Thank you for contacting me about trade issues following out departure from the EU and a new free trade agreement with the US.
The Trade Bill is an important piece of legislation which has a number of practical functions.
The UK has been working to reach continuity agreements with countries who we currently trade with through EU trade deals. The Trade Bill will enable these continuity agreements to be embedded into UK law so that the agreements can be fully implemented.
In addition, in leaving the EU, the UK will be acceding to the World Trade Organisation’s Agreement on Government Procurement (GPA) in its own right. The Bill’s provisions will make sure the UK can implement procurement obligations under the Agreement, ensuring continued access to £1.3 trillion per year of global procurement opportunities for UK businesses.
As an independent member of the GPA, the UK will be free to decide what procurement is covered under the agreement. Ministers have made clear that the UK’s GPA coverage does not and will not apply to the procurement of UK health services. Indeed, health and social care services are not, and will not, be included in the UK's market access schedule to the GPA, meaning that they will not be opened to GPA competition.
The Bill will also facilitate the creation of a new Trade Remedies Authority (TRA), to deliver a new UK trade remedies framework, which among other things will include protections for UK businesses from unfair trade practices or unforeseen import surges.
It is important to make clear that the Trade Bill is a continuity Bill, and its functions are largely distinct from the Government’s future trade agreements programme. Indeed, the Bill cannot be used to implement new free trade agreements with countries such as the US. The Bill simply enables the 40 free trade agreements that the EU had signed with third countries before the UK exited to be transitioned.
Separate work on the future trade agreements programme is of course also pressing ahead, with negotiations already underway with the US and Japan.
Generating more trade will be essential in helping the UK overcome the unprecedented economic challenge posed by COVID-19. An FTA with the US could bring about new opportunities for businesses and entrepreneurs in the UK and help provide more and better jobs.
I am reassured by my Ministerial colleagues’ commitment not to compromise the UK’s high animal welfare, environmental, food safety and food import standards in any future FTA, including one with the US. Ministers do not want to compromise the UK’s domestic welfare production standards either.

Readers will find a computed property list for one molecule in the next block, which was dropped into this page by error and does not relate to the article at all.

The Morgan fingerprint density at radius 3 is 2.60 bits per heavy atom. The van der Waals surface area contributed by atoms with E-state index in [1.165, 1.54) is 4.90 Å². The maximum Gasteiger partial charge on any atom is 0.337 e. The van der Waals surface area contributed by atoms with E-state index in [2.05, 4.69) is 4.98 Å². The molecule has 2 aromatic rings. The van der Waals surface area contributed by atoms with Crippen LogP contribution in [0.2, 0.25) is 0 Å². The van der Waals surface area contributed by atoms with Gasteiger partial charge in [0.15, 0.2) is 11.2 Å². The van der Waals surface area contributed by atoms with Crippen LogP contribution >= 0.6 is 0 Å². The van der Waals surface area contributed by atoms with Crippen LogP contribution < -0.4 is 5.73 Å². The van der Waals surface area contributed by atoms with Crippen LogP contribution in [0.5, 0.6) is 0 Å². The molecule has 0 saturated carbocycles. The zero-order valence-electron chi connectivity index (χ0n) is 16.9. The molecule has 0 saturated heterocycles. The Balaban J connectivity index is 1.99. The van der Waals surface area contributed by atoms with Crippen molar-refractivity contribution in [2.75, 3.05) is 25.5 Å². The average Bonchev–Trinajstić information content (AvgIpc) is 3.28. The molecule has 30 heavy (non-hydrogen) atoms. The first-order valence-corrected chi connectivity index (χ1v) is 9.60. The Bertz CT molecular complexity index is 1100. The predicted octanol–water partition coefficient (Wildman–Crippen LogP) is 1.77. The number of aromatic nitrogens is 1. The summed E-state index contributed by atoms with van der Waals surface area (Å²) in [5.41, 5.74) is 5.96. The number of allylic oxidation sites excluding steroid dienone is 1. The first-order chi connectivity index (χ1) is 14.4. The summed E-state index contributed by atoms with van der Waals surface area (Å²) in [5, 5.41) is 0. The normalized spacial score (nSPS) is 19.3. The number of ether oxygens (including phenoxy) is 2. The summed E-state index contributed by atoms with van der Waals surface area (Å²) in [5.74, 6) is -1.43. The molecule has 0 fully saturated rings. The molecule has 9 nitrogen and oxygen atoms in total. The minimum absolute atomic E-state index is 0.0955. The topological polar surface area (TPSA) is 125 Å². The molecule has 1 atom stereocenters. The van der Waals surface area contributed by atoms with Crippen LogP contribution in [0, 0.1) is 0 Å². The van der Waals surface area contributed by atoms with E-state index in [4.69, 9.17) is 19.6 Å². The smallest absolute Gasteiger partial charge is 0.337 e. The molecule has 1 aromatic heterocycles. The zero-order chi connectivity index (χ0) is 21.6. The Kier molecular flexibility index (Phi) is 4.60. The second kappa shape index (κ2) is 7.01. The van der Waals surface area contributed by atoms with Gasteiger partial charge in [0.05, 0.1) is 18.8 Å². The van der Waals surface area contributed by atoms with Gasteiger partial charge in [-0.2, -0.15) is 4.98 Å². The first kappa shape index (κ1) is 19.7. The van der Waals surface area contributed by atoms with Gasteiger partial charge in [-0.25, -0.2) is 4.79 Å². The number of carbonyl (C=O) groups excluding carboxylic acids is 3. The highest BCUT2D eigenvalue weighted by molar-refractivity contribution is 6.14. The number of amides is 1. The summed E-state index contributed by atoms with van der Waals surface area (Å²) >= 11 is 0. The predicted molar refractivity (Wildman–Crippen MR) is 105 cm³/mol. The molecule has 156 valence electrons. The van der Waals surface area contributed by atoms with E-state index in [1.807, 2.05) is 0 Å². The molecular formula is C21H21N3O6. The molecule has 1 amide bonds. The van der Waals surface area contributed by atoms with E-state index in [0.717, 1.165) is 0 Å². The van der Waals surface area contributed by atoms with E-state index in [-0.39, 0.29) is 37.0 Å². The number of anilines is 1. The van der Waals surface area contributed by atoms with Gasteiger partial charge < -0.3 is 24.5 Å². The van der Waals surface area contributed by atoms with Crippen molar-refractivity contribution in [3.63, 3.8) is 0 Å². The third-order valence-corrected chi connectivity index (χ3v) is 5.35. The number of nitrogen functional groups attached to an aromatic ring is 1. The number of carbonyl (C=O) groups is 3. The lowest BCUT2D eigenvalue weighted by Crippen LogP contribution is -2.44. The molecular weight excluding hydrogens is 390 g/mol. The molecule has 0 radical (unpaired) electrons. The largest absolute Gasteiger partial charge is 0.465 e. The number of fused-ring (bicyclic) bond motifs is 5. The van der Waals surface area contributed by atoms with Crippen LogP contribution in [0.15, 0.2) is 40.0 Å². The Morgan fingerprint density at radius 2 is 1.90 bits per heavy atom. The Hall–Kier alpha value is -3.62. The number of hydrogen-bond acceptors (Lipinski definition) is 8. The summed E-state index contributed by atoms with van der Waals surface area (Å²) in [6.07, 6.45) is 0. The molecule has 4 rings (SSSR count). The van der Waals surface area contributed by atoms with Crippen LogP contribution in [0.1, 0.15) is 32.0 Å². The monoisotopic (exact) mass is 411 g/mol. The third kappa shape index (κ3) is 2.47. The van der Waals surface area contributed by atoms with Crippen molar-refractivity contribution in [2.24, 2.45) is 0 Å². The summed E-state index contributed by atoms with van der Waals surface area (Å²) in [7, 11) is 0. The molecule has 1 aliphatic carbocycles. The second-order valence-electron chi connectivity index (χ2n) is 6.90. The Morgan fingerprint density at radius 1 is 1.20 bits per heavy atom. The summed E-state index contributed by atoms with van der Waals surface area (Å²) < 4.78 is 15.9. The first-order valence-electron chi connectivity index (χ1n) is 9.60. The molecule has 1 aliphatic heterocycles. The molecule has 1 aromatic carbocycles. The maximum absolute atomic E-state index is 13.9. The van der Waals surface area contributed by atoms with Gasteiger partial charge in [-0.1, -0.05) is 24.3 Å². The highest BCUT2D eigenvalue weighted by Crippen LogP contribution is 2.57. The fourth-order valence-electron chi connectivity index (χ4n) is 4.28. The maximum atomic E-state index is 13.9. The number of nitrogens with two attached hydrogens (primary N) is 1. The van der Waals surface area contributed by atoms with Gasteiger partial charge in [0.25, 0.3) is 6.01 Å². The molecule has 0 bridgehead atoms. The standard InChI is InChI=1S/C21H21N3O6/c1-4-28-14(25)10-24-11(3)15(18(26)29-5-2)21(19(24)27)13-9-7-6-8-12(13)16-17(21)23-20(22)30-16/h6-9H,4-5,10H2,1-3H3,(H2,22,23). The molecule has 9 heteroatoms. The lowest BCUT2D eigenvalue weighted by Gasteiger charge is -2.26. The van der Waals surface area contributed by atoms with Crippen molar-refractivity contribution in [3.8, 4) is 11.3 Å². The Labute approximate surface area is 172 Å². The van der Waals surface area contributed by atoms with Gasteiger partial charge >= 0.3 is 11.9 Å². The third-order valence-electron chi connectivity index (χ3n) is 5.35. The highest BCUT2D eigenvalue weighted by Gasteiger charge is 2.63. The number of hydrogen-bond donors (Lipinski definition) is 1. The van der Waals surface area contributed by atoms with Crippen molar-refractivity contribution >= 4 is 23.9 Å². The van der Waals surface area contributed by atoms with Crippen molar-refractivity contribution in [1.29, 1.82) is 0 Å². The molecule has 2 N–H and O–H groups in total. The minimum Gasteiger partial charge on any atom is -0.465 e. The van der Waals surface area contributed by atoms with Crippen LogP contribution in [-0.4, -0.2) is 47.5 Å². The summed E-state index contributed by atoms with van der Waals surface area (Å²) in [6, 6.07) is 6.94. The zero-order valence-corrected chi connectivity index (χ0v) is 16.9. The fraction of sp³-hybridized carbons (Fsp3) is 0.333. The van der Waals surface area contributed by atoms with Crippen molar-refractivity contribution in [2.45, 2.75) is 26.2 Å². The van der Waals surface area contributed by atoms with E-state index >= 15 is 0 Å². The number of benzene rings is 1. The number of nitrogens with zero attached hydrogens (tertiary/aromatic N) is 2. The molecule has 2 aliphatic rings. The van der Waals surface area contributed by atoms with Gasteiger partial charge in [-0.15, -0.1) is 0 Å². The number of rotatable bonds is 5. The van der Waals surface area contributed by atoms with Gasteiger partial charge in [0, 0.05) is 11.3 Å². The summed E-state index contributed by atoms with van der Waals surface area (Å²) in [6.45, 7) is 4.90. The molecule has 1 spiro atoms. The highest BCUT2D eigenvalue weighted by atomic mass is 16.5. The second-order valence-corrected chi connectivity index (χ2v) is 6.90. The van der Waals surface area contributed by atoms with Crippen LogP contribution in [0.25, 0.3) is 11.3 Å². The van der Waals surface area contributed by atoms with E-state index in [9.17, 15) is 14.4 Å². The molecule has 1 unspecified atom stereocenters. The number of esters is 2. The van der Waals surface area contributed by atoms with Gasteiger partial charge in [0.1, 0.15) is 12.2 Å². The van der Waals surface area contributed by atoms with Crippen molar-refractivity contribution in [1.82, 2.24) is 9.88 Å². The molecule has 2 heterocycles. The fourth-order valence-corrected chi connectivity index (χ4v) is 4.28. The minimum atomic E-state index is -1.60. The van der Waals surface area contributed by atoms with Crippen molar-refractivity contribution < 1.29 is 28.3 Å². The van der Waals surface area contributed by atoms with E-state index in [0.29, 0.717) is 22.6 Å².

The UK remains committed to the delivery of Sustainable Development Goals too, and will continue to meet all of its international commitments following a potential US trade deal.
I want to be clear that the NHS will also be protected in any future trade agreement, including one with the US. The price the NHS pays for drugs will not be on the table, and nor will the services the NHS provides. Indded, the UK will continue to ensure that the NHS is protected in all trade agreements it is party to, whether transitioned from an EU context or as a result of new negotiations. Indeed, outside the EU, rigorous protections for our NHS will be maintained and included in any future trade agreement to which our country is party.
Moreover, the EU Withdrawal Act will transfer all existing EU food safety provisions onto the UK statute book. This includes current import requirements, which for example ban the use of artificial growth hormones in domestic and imported products, and stipulate that no products besides potable water are approved to decontaminate poultry carcases.
It is important to make the distinction between the Trade Bill and the Government’s future trade agreements programme. The process of negotiating future trade deals is not primarily a matter for the Trade Bill. There will be opportunities for both the public and Parliament to consider, contribute to and scrutinise negotiations for future free trade agreements. Public consultations will run ahead of all negotiations, and a number have already taken place, including for negotiations with the US, Japan, Australia and New Zealand. Ministers have also committed to provide Parliamentarians, UK citizens and businesses with access to the information they need on trade negotiations.
Thank you again for taking the time to contact me.
Craig Whittaker MP